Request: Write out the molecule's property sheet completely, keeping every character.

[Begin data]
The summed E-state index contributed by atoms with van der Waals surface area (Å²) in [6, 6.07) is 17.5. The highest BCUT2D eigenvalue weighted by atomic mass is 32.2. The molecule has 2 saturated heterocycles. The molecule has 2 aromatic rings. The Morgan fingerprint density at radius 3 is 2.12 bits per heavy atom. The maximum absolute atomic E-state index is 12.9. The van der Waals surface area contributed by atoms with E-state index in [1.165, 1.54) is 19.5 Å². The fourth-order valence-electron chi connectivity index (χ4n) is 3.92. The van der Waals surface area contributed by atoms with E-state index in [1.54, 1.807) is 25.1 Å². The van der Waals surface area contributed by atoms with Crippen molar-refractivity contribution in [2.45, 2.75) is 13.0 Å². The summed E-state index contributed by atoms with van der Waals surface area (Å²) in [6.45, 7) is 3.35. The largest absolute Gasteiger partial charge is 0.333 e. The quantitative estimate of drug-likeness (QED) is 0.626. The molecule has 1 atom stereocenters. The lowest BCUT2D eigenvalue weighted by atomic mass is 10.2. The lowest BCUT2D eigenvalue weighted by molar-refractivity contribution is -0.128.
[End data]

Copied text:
The summed E-state index contributed by atoms with van der Waals surface area (Å²) in [6, 6.07) is 17.5. The highest BCUT2D eigenvalue weighted by atomic mass is 32.2. The molecule has 2 saturated heterocycles. The molecule has 2 aromatic rings. The Morgan fingerprint density at radius 3 is 2.12 bits per heavy atom. The maximum absolute atomic E-state index is 12.9. The van der Waals surface area contributed by atoms with E-state index in [1.165, 1.54) is 19.5 Å². The fourth-order valence-electron chi connectivity index (χ4n) is 3.92. The van der Waals surface area contributed by atoms with E-state index in [1.54, 1.807) is 25.1 Å². The van der Waals surface area contributed by atoms with Crippen molar-refractivity contribution in [2.45, 2.75) is 13.0 Å². The summed E-state index contributed by atoms with van der Waals surface area (Å²) in [6.45, 7) is 3.35. The largest absolute Gasteiger partial charge is 0.333 e. The quantitative estimate of drug-likeness (QED) is 0.626. The molecule has 1 atom stereocenters. The lowest BCUT2D eigenvalue weighted by atomic mass is 10.2. The lowest BCUT2D eigenvalue weighted by molar-refractivity contribution is -0.128.